I came across an interesting post on HubSpot today. In 22 images it presented just about everything one should know about Social Media Marketing, or SMM. There were some truly amazing graphics and it’s well worth the few minutes it will take you to check them out.
I’ve selected 5 to reproduce below along with my interpretation of them. And then, inspired by the artistry, I tried to create one of my own. Enjoy…
This first one (below) shows what you have to do: create content, collaborate where you can, form a community, and then harvest the collective intelligence of the community.
The graphic also shows within the steps on the RHS side of the diagram, the targets and or categories of people at whom you are aiming these actions, and finally the axes of the graph show how easy or difficult each step is which helps you design your strategy.
The next image shows 3 things you should aim for and 3 things you should strive to avoid. One graphic, in other words, which lays out some sound rules of good SMM conduct.
The next one is all about how Social Media is changing the way we do business.
The first segment depicts the shift in power from seller to buyer that we have written of before on these pages.
The 2nd segment shows how – at least on the surface (online in your browser) – it’s now difficult to differentiate between a large company and a small one. As an aside, I also find it fascinating that many people no longer seem to rate the size of company that high on their list of factors deciding who to purchase from. That statement probably changes as the size and importance of what you are about to purchase grows, but at least in the SMB market, the size of a vendor seems less important and I’m guessing it has something to do with this fact that online presence masks physical size.
The 3rd segment tells the story of how the seller used to control the marketing message but how Social Media today has made it difficult (impossible?) to hide behind a corporate façade. In other words, Social Media makes the truth visible no matter what your actual agenda is.
The last segment of the image above is also something we have written of before in these pages, and simply reflects the ubiquity of the web – your online store is open for business literally around the world.
The last graphic I want to highlight (below) is a neat way of summarizing a previous post of ours (or at least a part of it), which dealt with the way to run a social media marketing campaign (see below for details).
The graphic suggests that you begin by monitoring conversations, learning to appreciate which ones are important (have real authority), and then that you aggregate these conversations so that you can read and study them. Then you, as they put it, Escalate the conversation. To be honest, I’m not sure why they called it “Escalate”, as the sub-text of the item suggests that it’s more a case of combining a little research with a form of internal promotion. And then you join in the conversation and of course, track your results.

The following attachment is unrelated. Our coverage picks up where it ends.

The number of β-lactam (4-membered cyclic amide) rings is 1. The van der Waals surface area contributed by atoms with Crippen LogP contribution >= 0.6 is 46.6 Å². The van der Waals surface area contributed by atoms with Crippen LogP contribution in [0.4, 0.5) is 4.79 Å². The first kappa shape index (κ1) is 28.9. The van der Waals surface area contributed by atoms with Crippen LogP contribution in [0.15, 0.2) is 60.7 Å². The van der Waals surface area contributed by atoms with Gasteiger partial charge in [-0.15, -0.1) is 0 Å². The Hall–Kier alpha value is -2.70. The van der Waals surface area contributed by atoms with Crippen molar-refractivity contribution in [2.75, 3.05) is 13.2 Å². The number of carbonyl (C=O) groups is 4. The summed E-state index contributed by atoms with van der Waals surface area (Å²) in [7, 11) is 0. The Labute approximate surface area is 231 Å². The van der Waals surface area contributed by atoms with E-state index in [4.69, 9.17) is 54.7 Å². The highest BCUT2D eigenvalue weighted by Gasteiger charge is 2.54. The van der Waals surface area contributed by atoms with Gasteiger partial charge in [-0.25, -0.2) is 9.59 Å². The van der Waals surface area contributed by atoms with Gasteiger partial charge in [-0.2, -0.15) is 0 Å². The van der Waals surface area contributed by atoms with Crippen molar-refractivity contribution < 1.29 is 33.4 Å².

But although one or two of these images focused on the concept of Process, they did not do a good job of describing it. At least not to a process bigot like me. But the article inspired me – despite being no artist myself – to give it whirl:
As I said, I’m no artist, but this is a powerful diagram: If you follow its steps, your SMM campaign will get better and better over time. Guaranteed!
Most of this diagram is self-explanatory. If you’d like to know more about the questions and activities it highlights, please check out three of our previous posts:
- How to Run a Social Media Marketing Campaign which spells it all out in detail.
- How to Run a B2B Twitter Campaign (Part 1), and
- How to Run a B2B Twitter Campaign (Part 2).
Please note: Each time you begin the Repeat phase, the same list of questions needs to be answered for each Think stage. Why? Because your results and the analysis of them may force you to decide on a different objective. For example: Lets assume that you picked Increased Numbers of Visitors as one of your objectives. And lets further assume that when you evaluate the results of your activities, you find that there are indeed more visitors arriving on the site. But you also find that your conversion of those visitors into prospects is not good and that in the end, the additional traffic is not increasing your revenues. You may then decide to change the objective to be More Conversions. Obviously if you do this, you need to change the metrics you are recording and then the Plan and Do parts will need to change as well, as you will now need to focus on your Landing Pages, run some A/B tests, and so on.
If you’re still hesitating to get involved in SMM, take heart. It’s not that difficult (just follow the process). It’s not expensive (people time only, no out of pocket expenses), and it really does work. Good luck!
Bit-by-Bit #29 from Eric.